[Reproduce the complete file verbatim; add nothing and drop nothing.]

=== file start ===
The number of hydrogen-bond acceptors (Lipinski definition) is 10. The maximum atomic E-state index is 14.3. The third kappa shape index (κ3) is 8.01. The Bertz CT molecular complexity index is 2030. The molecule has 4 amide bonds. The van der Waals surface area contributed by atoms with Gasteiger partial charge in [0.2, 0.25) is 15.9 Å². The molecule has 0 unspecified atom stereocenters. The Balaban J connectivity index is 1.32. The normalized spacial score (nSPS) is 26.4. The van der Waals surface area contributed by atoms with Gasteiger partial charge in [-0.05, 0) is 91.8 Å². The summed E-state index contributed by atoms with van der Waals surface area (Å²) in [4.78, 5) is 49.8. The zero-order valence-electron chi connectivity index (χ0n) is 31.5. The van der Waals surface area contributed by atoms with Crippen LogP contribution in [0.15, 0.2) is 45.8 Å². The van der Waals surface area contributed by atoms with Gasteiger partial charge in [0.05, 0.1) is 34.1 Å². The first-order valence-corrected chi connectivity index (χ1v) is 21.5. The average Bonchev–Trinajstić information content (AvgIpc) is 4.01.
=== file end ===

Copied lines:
The number of hydrogen-bond acceptors (Lipinski definition) is 10. The maximum atomic E-state index is 14.3. The third kappa shape index (κ3) is 8.01. The Bertz CT molecular complexity index is 2030. The molecule has 4 amide bonds. The van der Waals surface area contributed by atoms with Gasteiger partial charge in [0.2, 0.25) is 15.9 Å². The molecule has 0 unspecified atom stereocenters. The Balaban J connectivity index is 1.32. The normalized spacial score (nSPS) is 26.4. The van der Waals surface area contributed by atoms with Gasteiger partial charge in [-0.05, 0) is 91.8 Å². The summed E-state index contributed by atoms with van der Waals surface area (Å²) in [4.78, 5) is 49.8. The zero-order valence-electron chi connectivity index (χ0n) is 31.5. The van der Waals surface area contributed by atoms with Crippen LogP contribution in [0.15, 0.2) is 45.8 Å². The van der Waals surface area contributed by atoms with Gasteiger partial charge in [0.05, 0.1) is 34.1 Å². The first-order valence-corrected chi connectivity index (χ1v) is 21.5. The average Bonchev–Trinajstić information content (AvgIpc) is 4.01.